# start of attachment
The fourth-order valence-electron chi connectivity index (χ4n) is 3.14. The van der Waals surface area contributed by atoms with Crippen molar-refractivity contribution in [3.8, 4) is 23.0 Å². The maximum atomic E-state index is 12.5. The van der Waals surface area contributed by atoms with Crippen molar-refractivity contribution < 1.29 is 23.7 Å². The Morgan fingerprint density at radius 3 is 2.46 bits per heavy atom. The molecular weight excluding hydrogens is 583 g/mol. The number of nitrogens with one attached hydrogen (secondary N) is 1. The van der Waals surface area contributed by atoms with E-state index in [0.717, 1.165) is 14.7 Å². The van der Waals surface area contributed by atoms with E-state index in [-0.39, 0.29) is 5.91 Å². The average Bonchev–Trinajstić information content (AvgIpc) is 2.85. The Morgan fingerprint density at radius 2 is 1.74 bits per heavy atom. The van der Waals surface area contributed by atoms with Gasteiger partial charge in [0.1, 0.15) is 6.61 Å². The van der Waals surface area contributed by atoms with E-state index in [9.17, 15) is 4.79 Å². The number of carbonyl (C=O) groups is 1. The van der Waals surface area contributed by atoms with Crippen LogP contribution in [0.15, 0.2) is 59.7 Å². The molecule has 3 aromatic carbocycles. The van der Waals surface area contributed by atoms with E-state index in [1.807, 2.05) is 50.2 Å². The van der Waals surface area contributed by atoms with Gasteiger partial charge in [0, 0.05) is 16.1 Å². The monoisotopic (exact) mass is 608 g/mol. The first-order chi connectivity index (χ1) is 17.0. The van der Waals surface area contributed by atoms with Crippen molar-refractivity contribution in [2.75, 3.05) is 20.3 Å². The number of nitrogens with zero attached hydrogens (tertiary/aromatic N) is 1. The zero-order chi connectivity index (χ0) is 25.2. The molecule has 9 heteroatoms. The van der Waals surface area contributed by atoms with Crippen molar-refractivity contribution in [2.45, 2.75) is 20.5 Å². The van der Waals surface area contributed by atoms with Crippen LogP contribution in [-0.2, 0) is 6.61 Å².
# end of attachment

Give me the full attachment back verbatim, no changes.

The fourth-order valence-electron chi connectivity index (χ4n) is 3.14. The van der Waals surface area contributed by atoms with Crippen molar-refractivity contribution in [3.8, 4) is 23.0 Å². The maximum atomic E-state index is 12.5. The van der Waals surface area contributed by atoms with Crippen molar-refractivity contribution < 1.29 is 23.7 Å². The Morgan fingerprint density at radius 3 is 2.46 bits per heavy atom. The molecular weight excluding hydrogens is 583 g/mol. The number of nitrogens with one attached hydrogen (secondary N) is 1. The van der Waals surface area contributed by atoms with E-state index in [0.717, 1.165) is 14.7 Å². The van der Waals surface area contributed by atoms with E-state index in [-0.39, 0.29) is 5.91 Å². The average Bonchev–Trinajstić information content (AvgIpc) is 2.85. The Morgan fingerprint density at radius 2 is 1.74 bits per heavy atom. The van der Waals surface area contributed by atoms with Gasteiger partial charge in [0.1, 0.15) is 6.61 Å². The van der Waals surface area contributed by atoms with E-state index in [9.17, 15) is 4.79 Å². The number of carbonyl (C=O) groups is 1. The van der Waals surface area contributed by atoms with Crippen LogP contribution in [0.15, 0.2) is 59.7 Å². The molecule has 3 aromatic carbocycles. The van der Waals surface area contributed by atoms with E-state index in [1.807, 2.05) is 50.2 Å². The van der Waals surface area contributed by atoms with Gasteiger partial charge in [0, 0.05) is 16.1 Å². The monoisotopic (exact) mass is 608 g/mol. The first-order chi connectivity index (χ1) is 17.0. The van der Waals surface area contributed by atoms with Crippen molar-refractivity contribution in [2.75, 3.05) is 20.3 Å². The number of nitrogens with zero attached hydrogens (tertiary/aromatic N) is 1. The zero-order chi connectivity index (χ0) is 25.2. The molecule has 9 heteroatoms. The van der Waals surface area contributed by atoms with Crippen molar-refractivity contribution in [2.45, 2.75) is 20.5 Å². The van der Waals surface area contributed by atoms with Crippen LogP contribution in [-0.2, 0) is 6.61 Å².